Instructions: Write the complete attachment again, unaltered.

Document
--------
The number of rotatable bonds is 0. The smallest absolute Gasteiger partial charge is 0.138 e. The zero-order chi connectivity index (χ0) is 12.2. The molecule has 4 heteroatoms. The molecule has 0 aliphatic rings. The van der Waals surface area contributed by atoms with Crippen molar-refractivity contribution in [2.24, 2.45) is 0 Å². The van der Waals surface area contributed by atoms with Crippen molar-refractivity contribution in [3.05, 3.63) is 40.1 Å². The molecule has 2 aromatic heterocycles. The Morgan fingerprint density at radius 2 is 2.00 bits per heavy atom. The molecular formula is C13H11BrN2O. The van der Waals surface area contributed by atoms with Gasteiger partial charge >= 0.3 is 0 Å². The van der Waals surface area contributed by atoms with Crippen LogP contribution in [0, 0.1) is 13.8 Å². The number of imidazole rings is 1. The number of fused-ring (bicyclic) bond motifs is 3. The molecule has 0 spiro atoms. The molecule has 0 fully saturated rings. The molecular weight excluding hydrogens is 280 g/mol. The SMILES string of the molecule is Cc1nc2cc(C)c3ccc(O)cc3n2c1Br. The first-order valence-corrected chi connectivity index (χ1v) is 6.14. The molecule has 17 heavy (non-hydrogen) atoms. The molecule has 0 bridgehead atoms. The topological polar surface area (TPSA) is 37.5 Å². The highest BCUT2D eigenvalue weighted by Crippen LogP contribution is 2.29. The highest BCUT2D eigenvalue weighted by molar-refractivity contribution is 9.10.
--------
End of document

The number of rotatable bonds is 0. The smallest absolute Gasteiger partial charge is 0.138 e. The zero-order chi connectivity index (χ0) is 12.2. The molecule has 4 heteroatoms. The molecule has 0 aliphatic rings. The van der Waals surface area contributed by atoms with Crippen molar-refractivity contribution in [2.24, 2.45) is 0 Å². The van der Waals surface area contributed by atoms with Crippen molar-refractivity contribution in [3.05, 3.63) is 40.1 Å². The molecule has 2 aromatic heterocycles. The Morgan fingerprint density at radius 2 is 2.00 bits per heavy atom. The molecular formula is C13H11BrN2O. The van der Waals surface area contributed by atoms with Gasteiger partial charge >= 0.3 is 0 Å². The van der Waals surface area contributed by atoms with Crippen LogP contribution in [0, 0.1) is 13.8 Å². The number of imidazole rings is 1. The number of fused-ring (bicyclic) bond motifs is 3. The molecule has 0 spiro atoms. The molecule has 0 fully saturated rings. The molecular weight excluding hydrogens is 280 g/mol. The SMILES string of the molecule is Cc1nc2cc(C)c3ccc(O)cc3n2c1Br. The first-order valence-corrected chi connectivity index (χ1v) is 6.14. The molecule has 17 heavy (non-hydrogen) atoms. The molecule has 0 bridgehead atoms. The topological polar surface area (TPSA) is 37.5 Å². The highest BCUT2D eigenvalue weighted by Crippen LogP contribution is 2.29. The highest BCUT2D eigenvalue weighted by molar-refractivity contribution is 9.10.